Indivisible is a game spanning two genres, Metroidvania-style platformer and RPG. With many surface similarities to Valkyrie Profile, you may expect it to lean more heavily to the RPG side of that equation, but not so. Its exact genre is hard to pin down and drifts during the course of the game, but in the long run this is a beautiful platformer with RPG combat.
The game centers on its protagonist Ajna, an impulsive young girl who is thrust into a world-ending plot when her father is killed and her village is destroyed. For reasons unknown even to her, she can absorb people into herself, building a party out of them. There are a lot of characters to recruit, more than 20 in total, each with their own combat style. Ajna is very much the leader, though, whose power level determines that of the rest of the party.
The combat in Indivisible is reminiscent, as previously mentioned, of Valkyrie Profile. You have four party members whose attacks are mapped to the four face buttons. Comboing various attacks together to juggle enemies, break their defenses, and just generally cause mayhem is the name of the game. It is not turn-based in the traditional sense, though at any given time you can either attack or are being attacked and must defend with timed button-presses. Combat can be a bit of a slog in the mid-game, but is generally pretty enjoyable outside of that issue.
The platforming is where Indivisible really shines, and the game boasts an ability list that more than earns the Metroidvania genre claims. While many late-game abilities are simply overpowered (as one would expect), the earlier ones lead to a lot of interesting puzzles. For example, near the start of the game you learn the Axe Hang, which lets you cling to a wall and gain a bit of extra verticality without needing a second wall to bounce between. You can only do this once until you land again, and choosing where in a jump sequence to Axe Hang is often vital. Many other abilities follow similar patterns.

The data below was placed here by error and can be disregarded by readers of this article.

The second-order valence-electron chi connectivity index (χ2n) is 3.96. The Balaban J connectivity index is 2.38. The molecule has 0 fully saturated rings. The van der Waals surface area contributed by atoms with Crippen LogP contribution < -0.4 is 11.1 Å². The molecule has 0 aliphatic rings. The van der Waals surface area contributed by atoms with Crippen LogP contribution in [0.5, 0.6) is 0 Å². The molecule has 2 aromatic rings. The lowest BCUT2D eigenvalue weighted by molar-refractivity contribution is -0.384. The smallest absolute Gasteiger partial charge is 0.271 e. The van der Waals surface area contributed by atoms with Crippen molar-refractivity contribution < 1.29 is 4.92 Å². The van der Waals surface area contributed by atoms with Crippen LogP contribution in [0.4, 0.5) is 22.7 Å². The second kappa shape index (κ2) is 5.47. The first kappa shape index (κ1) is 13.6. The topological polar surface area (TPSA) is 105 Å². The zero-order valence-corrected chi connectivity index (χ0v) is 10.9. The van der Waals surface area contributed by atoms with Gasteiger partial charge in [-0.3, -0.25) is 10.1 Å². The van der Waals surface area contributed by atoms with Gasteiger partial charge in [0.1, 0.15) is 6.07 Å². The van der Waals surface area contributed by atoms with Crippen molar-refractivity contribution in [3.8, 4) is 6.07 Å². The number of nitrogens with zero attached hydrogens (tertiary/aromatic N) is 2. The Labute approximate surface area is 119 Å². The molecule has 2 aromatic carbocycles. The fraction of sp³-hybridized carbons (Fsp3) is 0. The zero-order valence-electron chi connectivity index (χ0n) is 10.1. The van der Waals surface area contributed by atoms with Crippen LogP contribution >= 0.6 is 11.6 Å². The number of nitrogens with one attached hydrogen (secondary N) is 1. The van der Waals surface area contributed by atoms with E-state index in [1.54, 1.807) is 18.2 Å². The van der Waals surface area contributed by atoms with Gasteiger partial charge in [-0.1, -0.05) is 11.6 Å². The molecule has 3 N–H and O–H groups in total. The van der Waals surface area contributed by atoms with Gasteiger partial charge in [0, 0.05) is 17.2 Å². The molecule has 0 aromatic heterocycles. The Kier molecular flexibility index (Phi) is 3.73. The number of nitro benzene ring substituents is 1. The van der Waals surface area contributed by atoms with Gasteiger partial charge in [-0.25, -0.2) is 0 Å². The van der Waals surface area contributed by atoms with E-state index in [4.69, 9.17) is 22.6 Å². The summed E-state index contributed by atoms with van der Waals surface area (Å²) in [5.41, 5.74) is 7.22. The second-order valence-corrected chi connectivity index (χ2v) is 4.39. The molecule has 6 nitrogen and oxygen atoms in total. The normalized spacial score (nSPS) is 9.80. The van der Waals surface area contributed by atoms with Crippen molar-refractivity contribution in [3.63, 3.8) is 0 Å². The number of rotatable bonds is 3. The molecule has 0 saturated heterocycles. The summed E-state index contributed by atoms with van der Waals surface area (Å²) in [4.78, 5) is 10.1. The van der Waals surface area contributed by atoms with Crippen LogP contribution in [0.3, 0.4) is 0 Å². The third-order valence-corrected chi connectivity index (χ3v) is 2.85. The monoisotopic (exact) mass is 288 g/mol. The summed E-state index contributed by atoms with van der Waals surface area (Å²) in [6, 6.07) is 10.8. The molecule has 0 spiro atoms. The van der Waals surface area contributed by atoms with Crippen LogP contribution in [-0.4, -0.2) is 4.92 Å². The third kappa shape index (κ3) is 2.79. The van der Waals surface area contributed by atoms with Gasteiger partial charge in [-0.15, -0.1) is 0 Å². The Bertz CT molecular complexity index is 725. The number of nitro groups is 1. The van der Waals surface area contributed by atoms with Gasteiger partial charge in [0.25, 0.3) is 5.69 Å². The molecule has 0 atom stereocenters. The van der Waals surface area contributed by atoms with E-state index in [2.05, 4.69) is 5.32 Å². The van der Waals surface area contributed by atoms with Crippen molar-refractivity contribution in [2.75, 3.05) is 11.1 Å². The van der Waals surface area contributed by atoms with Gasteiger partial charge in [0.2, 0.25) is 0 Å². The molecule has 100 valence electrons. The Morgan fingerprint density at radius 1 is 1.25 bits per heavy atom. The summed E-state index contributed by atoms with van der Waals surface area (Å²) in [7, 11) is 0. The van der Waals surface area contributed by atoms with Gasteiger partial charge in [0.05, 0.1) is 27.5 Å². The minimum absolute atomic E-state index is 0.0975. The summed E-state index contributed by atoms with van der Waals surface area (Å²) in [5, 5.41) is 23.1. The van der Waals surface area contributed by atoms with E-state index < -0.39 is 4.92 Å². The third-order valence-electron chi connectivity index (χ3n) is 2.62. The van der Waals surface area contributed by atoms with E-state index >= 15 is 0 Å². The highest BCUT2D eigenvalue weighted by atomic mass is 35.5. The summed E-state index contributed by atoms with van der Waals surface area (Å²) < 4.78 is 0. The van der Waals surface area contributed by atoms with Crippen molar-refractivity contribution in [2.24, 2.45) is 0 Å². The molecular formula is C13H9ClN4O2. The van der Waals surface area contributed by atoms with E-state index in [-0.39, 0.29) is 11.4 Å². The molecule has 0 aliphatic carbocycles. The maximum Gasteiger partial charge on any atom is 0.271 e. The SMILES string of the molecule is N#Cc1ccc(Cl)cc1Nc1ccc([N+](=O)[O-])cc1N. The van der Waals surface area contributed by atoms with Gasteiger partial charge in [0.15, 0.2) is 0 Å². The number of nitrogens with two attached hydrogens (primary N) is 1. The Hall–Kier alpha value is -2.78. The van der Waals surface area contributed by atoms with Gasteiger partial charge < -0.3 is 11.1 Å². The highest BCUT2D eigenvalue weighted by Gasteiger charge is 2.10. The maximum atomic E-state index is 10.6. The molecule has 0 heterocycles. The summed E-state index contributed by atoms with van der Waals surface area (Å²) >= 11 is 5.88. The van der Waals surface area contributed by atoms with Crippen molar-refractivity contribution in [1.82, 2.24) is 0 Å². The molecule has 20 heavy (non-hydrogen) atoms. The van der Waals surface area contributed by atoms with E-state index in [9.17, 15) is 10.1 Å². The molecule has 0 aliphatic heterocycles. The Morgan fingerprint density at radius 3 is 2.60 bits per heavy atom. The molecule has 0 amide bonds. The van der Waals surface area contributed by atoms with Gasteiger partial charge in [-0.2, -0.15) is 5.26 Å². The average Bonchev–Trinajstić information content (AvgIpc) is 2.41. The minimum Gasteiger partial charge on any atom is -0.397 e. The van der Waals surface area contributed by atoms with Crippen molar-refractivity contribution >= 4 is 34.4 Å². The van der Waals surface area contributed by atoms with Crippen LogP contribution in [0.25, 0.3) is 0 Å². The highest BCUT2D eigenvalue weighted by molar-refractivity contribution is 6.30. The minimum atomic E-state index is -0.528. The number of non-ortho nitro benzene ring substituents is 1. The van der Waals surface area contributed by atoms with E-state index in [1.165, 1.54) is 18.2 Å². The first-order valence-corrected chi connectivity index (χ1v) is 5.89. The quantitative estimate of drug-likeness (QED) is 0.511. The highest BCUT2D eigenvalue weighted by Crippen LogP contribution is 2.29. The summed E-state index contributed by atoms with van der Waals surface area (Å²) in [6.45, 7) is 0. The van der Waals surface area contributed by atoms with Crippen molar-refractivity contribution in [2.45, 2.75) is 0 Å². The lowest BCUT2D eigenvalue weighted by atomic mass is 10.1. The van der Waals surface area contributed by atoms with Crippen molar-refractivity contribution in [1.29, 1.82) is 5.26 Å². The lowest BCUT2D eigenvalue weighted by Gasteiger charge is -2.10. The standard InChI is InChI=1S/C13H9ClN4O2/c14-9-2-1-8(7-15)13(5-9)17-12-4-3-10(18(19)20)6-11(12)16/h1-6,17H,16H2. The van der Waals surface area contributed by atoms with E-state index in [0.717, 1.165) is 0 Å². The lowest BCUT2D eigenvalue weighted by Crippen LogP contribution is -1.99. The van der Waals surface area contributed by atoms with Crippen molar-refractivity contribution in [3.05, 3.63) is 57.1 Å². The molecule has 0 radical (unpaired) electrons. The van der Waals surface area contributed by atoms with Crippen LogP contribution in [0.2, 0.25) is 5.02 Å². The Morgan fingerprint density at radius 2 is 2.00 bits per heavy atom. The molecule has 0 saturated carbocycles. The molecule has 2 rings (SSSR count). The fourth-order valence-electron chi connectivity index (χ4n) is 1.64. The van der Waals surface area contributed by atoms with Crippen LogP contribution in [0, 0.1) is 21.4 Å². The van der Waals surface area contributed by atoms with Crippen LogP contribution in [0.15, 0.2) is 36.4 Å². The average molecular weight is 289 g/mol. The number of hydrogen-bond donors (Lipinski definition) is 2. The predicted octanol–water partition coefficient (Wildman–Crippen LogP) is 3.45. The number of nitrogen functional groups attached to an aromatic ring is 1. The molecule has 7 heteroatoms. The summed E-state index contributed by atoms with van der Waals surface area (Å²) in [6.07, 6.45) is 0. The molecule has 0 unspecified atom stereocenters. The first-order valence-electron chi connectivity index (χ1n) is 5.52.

Indivisible’s plot and story won’t be winning any awards, but the varied cast can be quite charming, and the hand-drawn sprites look fantastic. This is a very pretty game, and that is one of its most appealing aspects. At the same time, the characters and particularly Ajna can be somewhat offputting. I spent most of the game wondering if the creators realized how flawed a character she really was (and they did, as it turns out). Like the combat, the plot becomes a bit of a slog in the middle, but recovers in the long run.
It’s hard to give a specific recommendation about Indivisible, because it’s not exactly what it appears. As an RPG, the mediocre plot and sometimes repetitive combat may be deal-breakers, but the game really isn’t an RPG. As a platformer, a lot of the more fun stuff doesn’t show up until later. In the end it’s a good experience, but that may not be immediately apparent. If the charming artstyle and characters appeal to you, give it a shot, but if they don’t, you may not end up sticking through the whole game.